Just when you think you’ve heard of all of the experimental labels out there, you realize that you’re just scratching the surface. Case in point from the San Antonio Current:
Since 2006, Bill Shute has run Kendra Steiner Editions at an astonishingly low cost, hugging the holy zero at every turn. The label’s site (kendrasteinereditions.wordpress.com) is without frill, a showcase for its albums and chapbooks available only offline. Over the past nine years, Shute has pressed and published nearly 300 editions of avant-garde music and poetry from his home base in San Antonio.
From Burning Ambulance, a profile of the New Atlantis label:
Don’t let the name fool you: Yellow Springs, Ohio’s New Atlantis Records is no space for hippy-drippy new age nonsense. Spearheaded by Ed Ricart, an electric guitarist (and percussionist, and composer) with a penchant for the avant, the label’s releases tend to inhabit the liminal space between free jazz and free rock, where it’s difficult to tell in what genre the sounds find their grounding. Perhaps that’s the point—to hell with genre! This is about musicians and their instruments and expressing the fire at their fingertips, whatever the methodology. Still, despite their constraints, genre terms are useful descriptors for the constructive elements in music, even that which defies easy filing. And in the case of these three recent releases on New Atlantis, the electric guitar is the common ingredient that provides an “in” for those versed in the freakier fringes of rock’s and jazz’s wilder reaches.
Bang the Bore writes about the new CDr label Every Contact Leaves a Trace:
Every Contact Leaves a Trace is a new CDr label launching Monday 20th January 2014. There are four initial releases available for purchase, stream and download – a process edit of field recordings made inside 20th Century Fox’s 1965 film The Sound of Music, by Henry Collins; a reworking of concert performances by Dominic Lash and Will Montgomery; a collision of broken instruments and field recordings by Ignacio Agrimbau; and four recordings made in the field – but not of the field – by Seth Cooke.
From the Chicago Reader:
If you were to classify a label that releases improvisational jazz and experimental music in limited runs of 100 CD-Rs as one that lives on the margins of obscurity, you’d be right on. But when Brian Labycz began the Peira label in 2007, he wasn’t focused on the masses—he just wanted to release a duo album he’d recorded with bassist Jason Roebke. Labycz, 34, had wedged himself into Chicago’s improv community upon his return from a stint in Japan in 2003, where he lived for four years. When he first started performing in the late 90s he was a laptopper interested in processing field recordings. But once he became acquainted with members of the eventual jazz and improv collective Umbrella Music—by hanging out at Heaven Gallery and attending the Empty Bottle‘s now-defunct Wednesday jazz series, he tweaked his setup and created his own interface. He first built a custom midi controller but now plays a modular synth.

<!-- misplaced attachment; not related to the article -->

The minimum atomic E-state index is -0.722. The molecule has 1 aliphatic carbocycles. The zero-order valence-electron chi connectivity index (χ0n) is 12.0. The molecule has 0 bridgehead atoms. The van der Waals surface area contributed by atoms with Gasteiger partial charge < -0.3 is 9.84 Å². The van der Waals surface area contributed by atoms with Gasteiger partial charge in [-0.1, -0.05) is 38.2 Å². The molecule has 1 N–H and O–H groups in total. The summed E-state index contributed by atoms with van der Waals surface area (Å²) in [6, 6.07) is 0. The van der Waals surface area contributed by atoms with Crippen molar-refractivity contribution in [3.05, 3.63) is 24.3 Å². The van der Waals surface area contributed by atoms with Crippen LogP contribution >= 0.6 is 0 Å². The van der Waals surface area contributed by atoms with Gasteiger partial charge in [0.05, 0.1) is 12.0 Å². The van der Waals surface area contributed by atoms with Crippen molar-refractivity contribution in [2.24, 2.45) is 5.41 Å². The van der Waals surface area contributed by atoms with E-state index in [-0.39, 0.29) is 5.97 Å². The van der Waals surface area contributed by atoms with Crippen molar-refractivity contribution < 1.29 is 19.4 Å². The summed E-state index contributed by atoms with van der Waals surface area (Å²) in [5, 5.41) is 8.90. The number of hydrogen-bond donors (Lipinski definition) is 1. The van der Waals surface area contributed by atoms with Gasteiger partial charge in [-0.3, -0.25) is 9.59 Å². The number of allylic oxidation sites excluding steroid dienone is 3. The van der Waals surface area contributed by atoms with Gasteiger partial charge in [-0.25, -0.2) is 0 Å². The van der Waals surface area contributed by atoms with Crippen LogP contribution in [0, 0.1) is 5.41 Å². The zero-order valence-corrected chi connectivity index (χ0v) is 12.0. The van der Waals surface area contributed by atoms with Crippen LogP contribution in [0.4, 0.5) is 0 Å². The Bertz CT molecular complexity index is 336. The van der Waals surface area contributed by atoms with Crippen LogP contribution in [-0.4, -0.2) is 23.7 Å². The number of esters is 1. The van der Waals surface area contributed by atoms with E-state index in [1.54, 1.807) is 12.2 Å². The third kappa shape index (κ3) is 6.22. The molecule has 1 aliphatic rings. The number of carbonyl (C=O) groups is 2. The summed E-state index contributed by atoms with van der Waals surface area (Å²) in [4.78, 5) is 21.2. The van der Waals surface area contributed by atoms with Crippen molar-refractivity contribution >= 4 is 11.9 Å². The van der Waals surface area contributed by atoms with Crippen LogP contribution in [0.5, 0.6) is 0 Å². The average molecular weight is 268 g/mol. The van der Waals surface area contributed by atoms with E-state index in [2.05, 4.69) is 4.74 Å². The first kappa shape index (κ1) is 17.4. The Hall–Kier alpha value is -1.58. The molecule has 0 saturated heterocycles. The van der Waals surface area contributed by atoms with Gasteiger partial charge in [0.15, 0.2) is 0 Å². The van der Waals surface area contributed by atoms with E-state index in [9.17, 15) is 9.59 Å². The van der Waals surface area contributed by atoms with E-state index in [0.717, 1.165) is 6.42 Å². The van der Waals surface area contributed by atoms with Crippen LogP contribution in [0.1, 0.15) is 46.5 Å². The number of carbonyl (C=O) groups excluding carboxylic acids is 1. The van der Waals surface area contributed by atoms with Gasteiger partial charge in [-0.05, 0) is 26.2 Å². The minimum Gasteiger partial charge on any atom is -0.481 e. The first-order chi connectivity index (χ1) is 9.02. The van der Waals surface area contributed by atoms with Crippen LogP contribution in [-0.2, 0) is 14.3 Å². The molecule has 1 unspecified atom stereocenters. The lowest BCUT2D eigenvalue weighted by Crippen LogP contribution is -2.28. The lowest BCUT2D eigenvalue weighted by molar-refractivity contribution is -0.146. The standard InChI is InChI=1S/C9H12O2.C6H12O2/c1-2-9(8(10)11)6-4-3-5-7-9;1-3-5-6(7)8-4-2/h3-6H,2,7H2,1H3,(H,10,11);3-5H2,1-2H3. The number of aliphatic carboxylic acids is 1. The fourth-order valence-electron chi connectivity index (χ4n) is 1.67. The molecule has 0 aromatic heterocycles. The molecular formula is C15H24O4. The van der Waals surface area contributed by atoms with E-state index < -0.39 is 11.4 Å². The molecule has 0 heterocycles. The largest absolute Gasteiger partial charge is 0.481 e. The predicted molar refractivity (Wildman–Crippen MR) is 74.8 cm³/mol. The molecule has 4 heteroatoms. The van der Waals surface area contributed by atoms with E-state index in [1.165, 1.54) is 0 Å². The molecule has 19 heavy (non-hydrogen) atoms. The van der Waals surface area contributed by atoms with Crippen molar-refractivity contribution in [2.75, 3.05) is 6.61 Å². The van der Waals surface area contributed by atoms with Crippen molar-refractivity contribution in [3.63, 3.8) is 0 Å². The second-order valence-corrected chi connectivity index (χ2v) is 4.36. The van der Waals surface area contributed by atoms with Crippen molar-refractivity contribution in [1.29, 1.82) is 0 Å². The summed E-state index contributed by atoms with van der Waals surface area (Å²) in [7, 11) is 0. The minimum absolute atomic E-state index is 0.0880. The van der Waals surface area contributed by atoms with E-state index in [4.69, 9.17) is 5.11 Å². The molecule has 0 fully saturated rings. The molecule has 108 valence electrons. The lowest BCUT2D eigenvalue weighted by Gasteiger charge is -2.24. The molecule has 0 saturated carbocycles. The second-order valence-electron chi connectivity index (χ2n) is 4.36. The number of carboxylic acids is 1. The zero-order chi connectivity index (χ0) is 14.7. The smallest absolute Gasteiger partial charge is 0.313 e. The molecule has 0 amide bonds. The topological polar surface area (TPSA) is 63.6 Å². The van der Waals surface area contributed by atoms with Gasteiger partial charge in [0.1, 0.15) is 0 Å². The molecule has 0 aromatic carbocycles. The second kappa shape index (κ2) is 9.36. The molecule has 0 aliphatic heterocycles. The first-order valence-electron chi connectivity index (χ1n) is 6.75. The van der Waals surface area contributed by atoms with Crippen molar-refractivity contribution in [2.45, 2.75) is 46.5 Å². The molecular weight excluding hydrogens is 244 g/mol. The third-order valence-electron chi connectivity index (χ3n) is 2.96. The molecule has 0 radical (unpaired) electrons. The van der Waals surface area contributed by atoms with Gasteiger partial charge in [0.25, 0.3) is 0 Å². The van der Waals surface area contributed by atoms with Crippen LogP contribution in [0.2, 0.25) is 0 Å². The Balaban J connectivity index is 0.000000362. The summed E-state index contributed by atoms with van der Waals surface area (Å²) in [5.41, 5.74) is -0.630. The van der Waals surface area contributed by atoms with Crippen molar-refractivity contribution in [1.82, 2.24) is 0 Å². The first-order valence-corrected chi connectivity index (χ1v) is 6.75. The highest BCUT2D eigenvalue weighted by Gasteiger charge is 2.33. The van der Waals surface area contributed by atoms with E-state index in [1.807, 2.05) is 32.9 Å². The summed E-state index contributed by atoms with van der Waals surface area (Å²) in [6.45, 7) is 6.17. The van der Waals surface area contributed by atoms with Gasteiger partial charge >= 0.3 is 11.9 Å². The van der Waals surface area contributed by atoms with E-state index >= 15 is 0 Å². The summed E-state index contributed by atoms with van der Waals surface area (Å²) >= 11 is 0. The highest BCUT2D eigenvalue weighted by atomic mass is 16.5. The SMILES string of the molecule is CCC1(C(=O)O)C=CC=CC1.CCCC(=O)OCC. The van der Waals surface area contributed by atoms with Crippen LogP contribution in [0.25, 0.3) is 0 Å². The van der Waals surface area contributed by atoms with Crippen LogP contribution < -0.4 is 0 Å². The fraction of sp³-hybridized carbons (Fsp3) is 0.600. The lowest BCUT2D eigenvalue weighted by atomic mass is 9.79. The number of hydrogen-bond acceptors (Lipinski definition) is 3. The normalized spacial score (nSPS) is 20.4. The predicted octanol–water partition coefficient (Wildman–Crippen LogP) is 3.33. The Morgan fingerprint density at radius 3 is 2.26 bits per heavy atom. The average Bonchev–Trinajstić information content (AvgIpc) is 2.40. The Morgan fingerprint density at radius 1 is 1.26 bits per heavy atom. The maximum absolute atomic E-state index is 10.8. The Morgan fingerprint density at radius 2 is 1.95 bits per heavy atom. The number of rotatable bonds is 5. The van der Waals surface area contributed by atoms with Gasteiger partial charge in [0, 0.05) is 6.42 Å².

You can find samples of all Peira releases here.
Tim Daisy on drums! (Photo credit: Populuxe)
The Chicago Reader runs down Tim Daisy’s new label:
Considering the vitality and depth of Chicago’s jazz and improvised-music scene, I wonder why the city has so few labels devoted to documenting the action. I’m not forgetting Delmark, Southport, and BluJazz, but most of them focus on relatively straight-ahead music—often artists outside that subset of the scene (and within it as well) are forced to take matters into their own hands if they want their music heard by an audience broader than the ones that turn up at gigs. Drummer Tim Daisy started a vanity imprint, Relay Recordings, to do just that, but over the past couple of years he’s turned it into more than just an outlet for music that might otherwise fall by the wayside.